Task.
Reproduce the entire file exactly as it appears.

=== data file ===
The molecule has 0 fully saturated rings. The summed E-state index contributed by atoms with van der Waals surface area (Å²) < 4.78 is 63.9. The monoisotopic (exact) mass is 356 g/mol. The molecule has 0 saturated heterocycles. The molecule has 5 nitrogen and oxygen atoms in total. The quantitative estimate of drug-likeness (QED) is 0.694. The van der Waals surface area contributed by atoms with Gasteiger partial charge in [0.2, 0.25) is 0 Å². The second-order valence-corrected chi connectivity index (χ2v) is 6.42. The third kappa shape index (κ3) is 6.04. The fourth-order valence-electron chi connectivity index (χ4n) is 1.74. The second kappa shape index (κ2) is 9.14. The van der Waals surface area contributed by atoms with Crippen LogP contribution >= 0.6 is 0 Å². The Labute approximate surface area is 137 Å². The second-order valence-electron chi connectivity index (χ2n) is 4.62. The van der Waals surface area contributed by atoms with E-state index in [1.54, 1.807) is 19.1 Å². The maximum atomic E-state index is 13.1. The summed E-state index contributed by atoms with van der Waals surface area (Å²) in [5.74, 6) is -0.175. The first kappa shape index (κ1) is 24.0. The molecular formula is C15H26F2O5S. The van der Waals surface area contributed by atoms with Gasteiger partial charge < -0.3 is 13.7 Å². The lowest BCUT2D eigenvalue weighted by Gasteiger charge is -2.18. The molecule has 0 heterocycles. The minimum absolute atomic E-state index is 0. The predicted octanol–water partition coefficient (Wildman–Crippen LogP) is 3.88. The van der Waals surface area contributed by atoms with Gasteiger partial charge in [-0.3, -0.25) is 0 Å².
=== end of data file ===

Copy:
The molecule has 0 fully saturated rings. The summed E-state index contributed by atoms with van der Waals surface area (Å²) < 4.78 is 63.9. The monoisotopic (exact) mass is 356 g/mol. The molecule has 0 saturated heterocycles. The molecule has 5 nitrogen and oxygen atoms in total. The quantitative estimate of drug-likeness (QED) is 0.694. The van der Waals surface area contributed by atoms with Gasteiger partial charge in [0.2, 0.25) is 0 Å². The second-order valence-corrected chi connectivity index (χ2v) is 6.42. The third kappa shape index (κ3) is 6.04. The fourth-order valence-electron chi connectivity index (χ4n) is 1.74. The second kappa shape index (κ2) is 9.14. The van der Waals surface area contributed by atoms with Crippen LogP contribution >= 0.6 is 0 Å². The Labute approximate surface area is 137 Å². The second-order valence-electron chi connectivity index (χ2n) is 4.62. The van der Waals surface area contributed by atoms with E-state index in [1.54, 1.807) is 19.1 Å². The maximum atomic E-state index is 13.1. The summed E-state index contributed by atoms with van der Waals surface area (Å²) in [5.74, 6) is -0.175. The first kappa shape index (κ1) is 24.0. The molecular formula is C15H26F2O5S. The van der Waals surface area contributed by atoms with Gasteiger partial charge < -0.3 is 13.7 Å². The lowest BCUT2D eigenvalue weighted by Gasteiger charge is -2.18. The molecule has 0 heterocycles. The minimum absolute atomic E-state index is 0. The predicted octanol–water partition coefficient (Wildman–Crippen LogP) is 3.88. The van der Waals surface area contributed by atoms with Gasteiger partial charge in [-0.3, -0.25) is 0 Å².